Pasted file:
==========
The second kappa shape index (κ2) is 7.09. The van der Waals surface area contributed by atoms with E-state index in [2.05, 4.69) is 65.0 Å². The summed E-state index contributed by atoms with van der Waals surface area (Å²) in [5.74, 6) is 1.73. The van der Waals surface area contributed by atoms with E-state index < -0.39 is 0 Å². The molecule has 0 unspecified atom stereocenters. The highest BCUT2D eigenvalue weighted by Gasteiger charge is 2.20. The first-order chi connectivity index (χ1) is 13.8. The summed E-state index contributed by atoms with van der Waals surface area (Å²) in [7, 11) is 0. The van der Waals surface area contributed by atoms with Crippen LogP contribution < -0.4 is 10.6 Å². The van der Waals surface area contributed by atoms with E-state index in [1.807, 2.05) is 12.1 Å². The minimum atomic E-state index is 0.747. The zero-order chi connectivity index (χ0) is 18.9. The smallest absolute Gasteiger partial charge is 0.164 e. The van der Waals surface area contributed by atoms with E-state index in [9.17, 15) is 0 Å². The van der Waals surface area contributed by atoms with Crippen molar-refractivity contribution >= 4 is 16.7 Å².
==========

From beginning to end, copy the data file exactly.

The second kappa shape index (κ2) is 7.09. The van der Waals surface area contributed by atoms with E-state index in [2.05, 4.69) is 65.0 Å². The summed E-state index contributed by atoms with van der Waals surface area (Å²) in [5.74, 6) is 1.73. The van der Waals surface area contributed by atoms with E-state index < -0.39 is 0 Å². The molecule has 0 unspecified atom stereocenters. The highest BCUT2D eigenvalue weighted by Gasteiger charge is 2.20. The first-order chi connectivity index (χ1) is 13.8. The summed E-state index contributed by atoms with van der Waals surface area (Å²) in [7, 11) is 0. The van der Waals surface area contributed by atoms with Crippen LogP contribution < -0.4 is 10.6 Å². The van der Waals surface area contributed by atoms with E-state index in [1.807, 2.05) is 12.1 Å². The minimum atomic E-state index is 0.747. The zero-order chi connectivity index (χ0) is 18.9. The smallest absolute Gasteiger partial charge is 0.164 e. The van der Waals surface area contributed by atoms with E-state index in [9.17, 15) is 0 Å². The van der Waals surface area contributed by atoms with Crippen molar-refractivity contribution >= 4 is 16.7 Å².